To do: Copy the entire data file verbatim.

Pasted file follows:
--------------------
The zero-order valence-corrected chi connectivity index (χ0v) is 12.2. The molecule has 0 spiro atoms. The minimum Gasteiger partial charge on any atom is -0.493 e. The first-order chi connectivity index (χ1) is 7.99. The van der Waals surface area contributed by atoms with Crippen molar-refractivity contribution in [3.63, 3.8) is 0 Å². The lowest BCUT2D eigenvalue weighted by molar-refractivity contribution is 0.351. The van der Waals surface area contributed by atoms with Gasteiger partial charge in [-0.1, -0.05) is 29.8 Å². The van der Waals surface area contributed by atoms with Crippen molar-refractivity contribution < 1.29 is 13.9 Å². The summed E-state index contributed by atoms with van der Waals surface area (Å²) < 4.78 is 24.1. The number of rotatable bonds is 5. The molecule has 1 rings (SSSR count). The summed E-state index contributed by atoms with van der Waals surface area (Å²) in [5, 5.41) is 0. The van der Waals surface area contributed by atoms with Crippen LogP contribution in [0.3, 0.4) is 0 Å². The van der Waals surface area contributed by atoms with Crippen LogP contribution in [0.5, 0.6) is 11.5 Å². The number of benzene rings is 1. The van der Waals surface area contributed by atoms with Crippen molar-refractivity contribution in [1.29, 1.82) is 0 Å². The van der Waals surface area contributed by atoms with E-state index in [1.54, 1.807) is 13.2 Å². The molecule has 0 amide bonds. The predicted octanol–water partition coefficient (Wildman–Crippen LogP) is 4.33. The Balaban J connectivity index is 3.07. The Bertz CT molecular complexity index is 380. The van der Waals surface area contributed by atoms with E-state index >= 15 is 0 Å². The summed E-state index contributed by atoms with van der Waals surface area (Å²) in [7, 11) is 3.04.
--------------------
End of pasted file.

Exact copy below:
The zero-order valence-corrected chi connectivity index (χ0v) is 12.2. The molecule has 0 spiro atoms. The minimum Gasteiger partial charge on any atom is -0.493 e. The first-order chi connectivity index (χ1) is 7.99. The van der Waals surface area contributed by atoms with Crippen molar-refractivity contribution in [3.63, 3.8) is 0 Å². The lowest BCUT2D eigenvalue weighted by molar-refractivity contribution is 0.351. The van der Waals surface area contributed by atoms with Gasteiger partial charge in [-0.1, -0.05) is 29.8 Å². The van der Waals surface area contributed by atoms with Crippen molar-refractivity contribution < 1.29 is 13.9 Å². The summed E-state index contributed by atoms with van der Waals surface area (Å²) < 4.78 is 24.1. The number of rotatable bonds is 5. The molecule has 1 rings (SSSR count). The summed E-state index contributed by atoms with van der Waals surface area (Å²) in [5, 5.41) is 0. The van der Waals surface area contributed by atoms with Crippen LogP contribution in [0.3, 0.4) is 0 Å². The van der Waals surface area contributed by atoms with Crippen LogP contribution in [0.5, 0.6) is 11.5 Å². The number of benzene rings is 1. The van der Waals surface area contributed by atoms with Crippen molar-refractivity contribution in [1.29, 1.82) is 0 Å². The van der Waals surface area contributed by atoms with E-state index in [1.54, 1.807) is 13.2 Å². The molecule has 0 amide bonds. The predicted octanol–water partition coefficient (Wildman–Crippen LogP) is 4.33. The Balaban J connectivity index is 3.07. The Bertz CT molecular complexity index is 380. The van der Waals surface area contributed by atoms with E-state index >= 15 is 0 Å². The summed E-state index contributed by atoms with van der Waals surface area (Å²) in [7, 11) is 3.04.